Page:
Smith 2006 discusses large-scale examples of this type of harmonic ambiguity in Brahms’s G-major String Quintet op. 111 and the B-minor Rhapsody op. 79, no. 1.
This melody also appears at the conclusion of the B section, in mm. 67–71. The absolute durations of the pitches in mm. 41–43 of op. 119, no. 3 are approximately equivalent to those in the B section and codetta of op. 119, no. 2.
Interestingly, the last sounded pitch in op. 119, no. 2 is E4, the first pitch of the melody in op. 119, no. 3.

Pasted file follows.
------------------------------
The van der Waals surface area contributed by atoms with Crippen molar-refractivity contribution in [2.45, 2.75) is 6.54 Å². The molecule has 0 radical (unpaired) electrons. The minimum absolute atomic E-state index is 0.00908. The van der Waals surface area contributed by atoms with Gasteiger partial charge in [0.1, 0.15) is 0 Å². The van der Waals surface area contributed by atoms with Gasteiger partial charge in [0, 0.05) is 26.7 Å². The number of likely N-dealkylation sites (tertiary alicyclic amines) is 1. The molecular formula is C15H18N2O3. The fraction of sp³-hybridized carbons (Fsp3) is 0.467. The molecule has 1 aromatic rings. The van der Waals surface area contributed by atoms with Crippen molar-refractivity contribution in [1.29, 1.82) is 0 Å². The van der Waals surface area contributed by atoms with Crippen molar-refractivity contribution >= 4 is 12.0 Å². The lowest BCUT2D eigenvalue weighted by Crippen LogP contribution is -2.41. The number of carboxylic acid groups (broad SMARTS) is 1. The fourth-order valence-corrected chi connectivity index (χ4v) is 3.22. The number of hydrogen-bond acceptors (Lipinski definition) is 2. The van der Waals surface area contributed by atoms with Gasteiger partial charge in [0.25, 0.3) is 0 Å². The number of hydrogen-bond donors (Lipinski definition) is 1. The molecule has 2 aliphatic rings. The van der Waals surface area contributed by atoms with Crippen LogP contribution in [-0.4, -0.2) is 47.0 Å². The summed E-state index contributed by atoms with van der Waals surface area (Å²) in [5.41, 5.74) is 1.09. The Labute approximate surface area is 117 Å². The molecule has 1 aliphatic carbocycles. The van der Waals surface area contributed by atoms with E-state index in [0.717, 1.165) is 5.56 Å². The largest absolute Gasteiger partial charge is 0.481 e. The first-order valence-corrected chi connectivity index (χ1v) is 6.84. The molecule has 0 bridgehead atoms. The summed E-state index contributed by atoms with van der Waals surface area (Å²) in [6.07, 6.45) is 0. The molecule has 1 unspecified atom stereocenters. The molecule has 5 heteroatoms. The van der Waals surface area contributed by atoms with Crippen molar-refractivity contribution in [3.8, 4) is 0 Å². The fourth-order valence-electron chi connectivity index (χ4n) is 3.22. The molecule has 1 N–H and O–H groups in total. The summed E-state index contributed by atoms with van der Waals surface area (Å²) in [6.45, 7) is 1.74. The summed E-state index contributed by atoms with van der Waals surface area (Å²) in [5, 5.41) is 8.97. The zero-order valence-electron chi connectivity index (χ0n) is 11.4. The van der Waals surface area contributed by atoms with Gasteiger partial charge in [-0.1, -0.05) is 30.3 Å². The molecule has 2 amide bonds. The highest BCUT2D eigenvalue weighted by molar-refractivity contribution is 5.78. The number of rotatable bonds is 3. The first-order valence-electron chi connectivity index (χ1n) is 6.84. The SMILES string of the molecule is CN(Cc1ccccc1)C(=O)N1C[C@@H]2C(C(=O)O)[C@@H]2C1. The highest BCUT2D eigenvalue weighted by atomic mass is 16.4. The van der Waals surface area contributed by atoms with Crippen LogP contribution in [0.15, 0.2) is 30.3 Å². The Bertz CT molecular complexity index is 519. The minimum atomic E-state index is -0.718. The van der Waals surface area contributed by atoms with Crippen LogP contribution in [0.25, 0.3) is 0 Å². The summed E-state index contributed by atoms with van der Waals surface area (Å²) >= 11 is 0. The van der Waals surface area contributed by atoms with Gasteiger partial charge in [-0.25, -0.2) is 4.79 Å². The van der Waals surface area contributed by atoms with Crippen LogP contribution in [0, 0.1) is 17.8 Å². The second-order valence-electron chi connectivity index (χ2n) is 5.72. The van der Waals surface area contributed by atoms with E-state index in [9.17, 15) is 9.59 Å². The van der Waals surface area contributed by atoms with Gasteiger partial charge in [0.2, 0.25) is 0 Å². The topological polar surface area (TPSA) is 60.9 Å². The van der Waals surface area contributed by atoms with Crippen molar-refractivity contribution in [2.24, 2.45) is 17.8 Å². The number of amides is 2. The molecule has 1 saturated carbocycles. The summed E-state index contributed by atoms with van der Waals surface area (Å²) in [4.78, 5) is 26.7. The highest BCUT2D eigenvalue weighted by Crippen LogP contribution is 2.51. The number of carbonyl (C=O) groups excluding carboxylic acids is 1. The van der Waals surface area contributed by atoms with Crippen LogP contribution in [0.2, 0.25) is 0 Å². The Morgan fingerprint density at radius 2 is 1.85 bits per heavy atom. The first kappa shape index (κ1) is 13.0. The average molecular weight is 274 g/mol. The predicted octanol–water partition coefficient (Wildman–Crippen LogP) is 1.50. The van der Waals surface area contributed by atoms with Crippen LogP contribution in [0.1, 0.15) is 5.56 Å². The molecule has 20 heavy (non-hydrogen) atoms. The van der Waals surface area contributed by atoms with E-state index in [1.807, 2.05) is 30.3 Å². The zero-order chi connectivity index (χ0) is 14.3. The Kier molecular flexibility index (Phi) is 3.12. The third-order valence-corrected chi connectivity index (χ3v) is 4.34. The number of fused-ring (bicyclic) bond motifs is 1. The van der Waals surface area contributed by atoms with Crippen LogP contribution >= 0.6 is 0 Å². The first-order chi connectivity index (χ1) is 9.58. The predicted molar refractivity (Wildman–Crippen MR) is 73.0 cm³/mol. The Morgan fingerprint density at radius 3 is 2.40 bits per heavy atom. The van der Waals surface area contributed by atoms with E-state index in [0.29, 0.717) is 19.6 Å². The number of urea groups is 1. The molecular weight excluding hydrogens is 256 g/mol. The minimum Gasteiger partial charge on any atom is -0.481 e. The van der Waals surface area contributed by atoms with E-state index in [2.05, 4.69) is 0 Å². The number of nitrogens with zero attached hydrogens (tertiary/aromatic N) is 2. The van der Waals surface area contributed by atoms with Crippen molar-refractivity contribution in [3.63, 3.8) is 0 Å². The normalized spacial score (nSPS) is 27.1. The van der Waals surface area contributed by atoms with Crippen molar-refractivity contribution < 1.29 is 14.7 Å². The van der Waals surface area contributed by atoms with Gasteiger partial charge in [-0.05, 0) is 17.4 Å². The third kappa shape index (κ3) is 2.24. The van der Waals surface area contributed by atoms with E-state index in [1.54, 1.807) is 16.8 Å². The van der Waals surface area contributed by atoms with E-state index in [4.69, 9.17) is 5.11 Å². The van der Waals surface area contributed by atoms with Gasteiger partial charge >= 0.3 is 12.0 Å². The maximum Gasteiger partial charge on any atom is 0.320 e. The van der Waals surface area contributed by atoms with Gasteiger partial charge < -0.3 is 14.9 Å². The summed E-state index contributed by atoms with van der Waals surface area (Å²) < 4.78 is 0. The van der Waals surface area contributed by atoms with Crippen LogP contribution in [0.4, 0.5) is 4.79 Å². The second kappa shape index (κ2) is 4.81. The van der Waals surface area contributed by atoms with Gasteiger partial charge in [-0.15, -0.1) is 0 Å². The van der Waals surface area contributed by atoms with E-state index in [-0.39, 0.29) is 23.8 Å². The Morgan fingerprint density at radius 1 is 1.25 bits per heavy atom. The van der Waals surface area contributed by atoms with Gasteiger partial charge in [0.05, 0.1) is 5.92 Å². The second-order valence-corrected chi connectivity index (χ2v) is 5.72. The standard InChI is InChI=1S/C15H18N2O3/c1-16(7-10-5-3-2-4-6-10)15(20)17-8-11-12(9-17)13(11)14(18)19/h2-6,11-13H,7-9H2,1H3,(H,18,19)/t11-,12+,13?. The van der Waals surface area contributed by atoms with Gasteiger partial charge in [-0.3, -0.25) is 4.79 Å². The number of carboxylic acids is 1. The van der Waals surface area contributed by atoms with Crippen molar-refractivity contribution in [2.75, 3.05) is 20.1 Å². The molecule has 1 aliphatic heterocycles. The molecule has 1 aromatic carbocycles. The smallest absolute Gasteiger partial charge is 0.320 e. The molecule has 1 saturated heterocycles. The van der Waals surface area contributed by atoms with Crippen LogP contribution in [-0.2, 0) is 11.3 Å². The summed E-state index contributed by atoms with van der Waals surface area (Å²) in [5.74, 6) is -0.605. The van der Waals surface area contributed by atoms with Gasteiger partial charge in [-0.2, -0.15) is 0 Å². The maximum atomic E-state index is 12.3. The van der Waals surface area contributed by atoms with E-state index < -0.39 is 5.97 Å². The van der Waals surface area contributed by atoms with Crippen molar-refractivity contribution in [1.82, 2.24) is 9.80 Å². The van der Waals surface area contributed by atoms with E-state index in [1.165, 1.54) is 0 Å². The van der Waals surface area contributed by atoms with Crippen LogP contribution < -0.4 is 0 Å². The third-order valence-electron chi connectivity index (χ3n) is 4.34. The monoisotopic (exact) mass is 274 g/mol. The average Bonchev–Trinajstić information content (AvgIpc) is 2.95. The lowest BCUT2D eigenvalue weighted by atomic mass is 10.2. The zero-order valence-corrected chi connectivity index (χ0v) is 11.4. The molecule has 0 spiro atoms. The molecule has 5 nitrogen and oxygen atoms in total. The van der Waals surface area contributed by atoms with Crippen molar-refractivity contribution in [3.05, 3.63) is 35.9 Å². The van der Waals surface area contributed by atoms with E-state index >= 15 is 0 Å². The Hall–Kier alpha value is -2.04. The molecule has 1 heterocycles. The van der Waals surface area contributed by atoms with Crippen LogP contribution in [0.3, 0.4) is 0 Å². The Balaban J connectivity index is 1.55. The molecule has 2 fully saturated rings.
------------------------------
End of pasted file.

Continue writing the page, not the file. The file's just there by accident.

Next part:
Rosen calls the return of the opening material “elliptical,” observing that although the rhythm of J returns in m. 45, its pitch pattern in augmentation returns in m. 41. On the sophistication of Brahms’s recapitulatory procedures in sonata forms, see Webster 1978 and Smith 1994.
Brinkmann (1984, 111) observes a parallel between the Bs and Cs in A2 and A1-B, but does not mention the retrograde relationship and does not continue beyond these two pitch classes.
Thus m. 49 continues a process begun in m. 7: the inner-voice figure first introduced in m. 7 is initially heard as falling on a weak beat, then in m. 9 as falling on a weak beat that is retrospectively interpreted (through its repetitions in mm. 10–11) as strong, and finally in m. 49 as unambiguously strong.
The A-A line is doubled in the right-hand part.